Workforce Development Hacks for SSPs

Considerations When Working with Peers

Despite stereotypes, people who use drugs, sex workers, and other people who are marginalized come from many walks of life and have many patterns of behavior. Many of the considerations here come from leaders managing chaotic employees – an important source of wisdom for all employers, but please remember that not every person using drugs is chaotic.

  • Expect to train peers personally, informally, and in short doses – be prepared to offer training in chunks that are ninety minutes or less and refer to the person’s lived experience.
  • Expect to train everyone – peers may be experts in drug use but they may have things to learn about biowaste safety, de-escalation, how your program works, and even safer injection – expect to train all workers in the basics.
  • Be open to learning– the peers are already experts and will also have things to teach.
  • Have varying levels of involvement or employment – the most successful peer programs have levels of employment that allow people to stay employed even when their drug use is more chaotic. For example, an organization may have regular schedules for folks who can keep up with them and relief slots on the schedule for folks who are new or more chaotically using.
  • Employee expectations apply to everyone – create and enforce the same reasonable and compassionate policies for all employees. These policies should relate to behavior, but not drug use per se.
  • Do NOT create policies that set peers up for failure – some peers may not be familiar with “professional cultural expectations”, such as perfect punctuality and what “workplace appropriate” attire or humor might be. Therefore setting up cultural expectations when they are not essential for your program creates situations where peers who are doing good work might “fail” anyway.
  • Train for redundancy – SSPs should cross-train all staff in multiple areas. This is especially true if you are hiring folks who may be in chaotic use.
  • Work to people’s strengths – observe people, figure out what they are good at, and put them there. For example, if you have someone who is great with the public but weaker on paperwork and someone else who is great on paperwork but finds direct contact with the public challenging, put those people in appropriate roles that will play to their strengths.
  • Work with people’s schedules – one of the biggest barriers peer employees and volunteers face is the expectation they will be at a place at a given time, especially in the morning. As possible, work with peers who have scheduling issues to find a schedule they can succeed in.
  • Increase responsibility incrementally – drop-in shifts, fewer initial hours, and “piece work” are great ways to start having people gradually take on responsibility.
  • Allow people to come and go – another thing the best peer programs have in common is that they are flexible and understanding, allowing more chaotic peers to increase or decrease their responsibilities as necessary.
  • Pay people in a way that works for them – peers and other people with less stability often do not have access to bank accounts. In order to cash a check, someone without a bank account has to pay a check cashing business up to 12% of the check’s value in fees. These businesses exploit poor people, and iIt would be unethical for an SSP to put an employee in a position to lose some of the money they have earned in this way. Because of this, organizations must be prepared to pay employees in cash or by cash app if an employee needs it.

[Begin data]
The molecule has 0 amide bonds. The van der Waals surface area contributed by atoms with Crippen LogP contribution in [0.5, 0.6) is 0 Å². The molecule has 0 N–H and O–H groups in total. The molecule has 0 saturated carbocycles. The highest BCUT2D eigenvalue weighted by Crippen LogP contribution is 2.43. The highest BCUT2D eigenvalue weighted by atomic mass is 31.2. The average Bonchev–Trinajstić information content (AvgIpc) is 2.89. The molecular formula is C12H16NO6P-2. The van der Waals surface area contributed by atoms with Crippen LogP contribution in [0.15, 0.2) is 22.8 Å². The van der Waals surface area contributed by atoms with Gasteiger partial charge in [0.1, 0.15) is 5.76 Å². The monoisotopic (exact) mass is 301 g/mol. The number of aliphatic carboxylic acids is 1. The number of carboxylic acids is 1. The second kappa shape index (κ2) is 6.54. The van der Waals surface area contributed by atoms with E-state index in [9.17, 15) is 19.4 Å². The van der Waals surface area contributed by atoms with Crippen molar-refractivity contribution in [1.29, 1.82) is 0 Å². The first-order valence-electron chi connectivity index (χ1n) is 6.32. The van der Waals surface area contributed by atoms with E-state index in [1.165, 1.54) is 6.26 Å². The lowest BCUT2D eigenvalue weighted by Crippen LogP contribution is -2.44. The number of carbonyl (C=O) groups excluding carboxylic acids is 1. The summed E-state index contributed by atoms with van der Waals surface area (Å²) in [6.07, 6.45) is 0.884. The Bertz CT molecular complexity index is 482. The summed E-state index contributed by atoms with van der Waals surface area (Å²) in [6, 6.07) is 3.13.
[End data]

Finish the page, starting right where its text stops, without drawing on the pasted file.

• Consider piece work – instead of requiring hourly work and paying an hourly rate, organizations may consider paying by the job instead. This may mean deciding on the value of an activity (say one SSP shift or 50 kits packed) and paying accordingly.
  • Hold people with love no matter what – one of the most important things about employing peers is that no matter what, they should be treated with dignity and compassion in every circumstance, even those where discipline, terminating employment, or severing a relationship is necessary.

More Resources

Don’t reinvent the wheel
During our development Harm Reduction Hacks have collected together a large number of resources from around the web you can find these in our resource folder in Google Docs. We are also always looking for more so help us by suggesting any resources we may have missed.
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The hacks on this site are shared with you under a Creative Commons Attribution-ShareAlike 4.0 International licence. This allows you (with attribution) to adapt content for your own use, although we do ask you to then also allow others to have equal access to anything you develop. More details of this licence can be found on the Creative Commons website.


We do not claim that this is an exhaustive set of strategies, shortcuts, or tips for running an SSP. What we do suggest is that Harm Reduction Hacks offers down-to-earth, practical information for being a better leader, starting and running an SSP, and providing syringe access services. We feel we can say this with confidence because the Hacks are based on interviews with, and the experiences of, literally generations of people who have been doing harm reduction work.

Please note that nothing in this guide should be construed as legal advice. Please consult an attorney local to your area to ensure your program is in compliance with all local, state and federal regulations that apply to your situation. 

Harm Reduction Hacks site design and implimentation by Nigel Brunsdon

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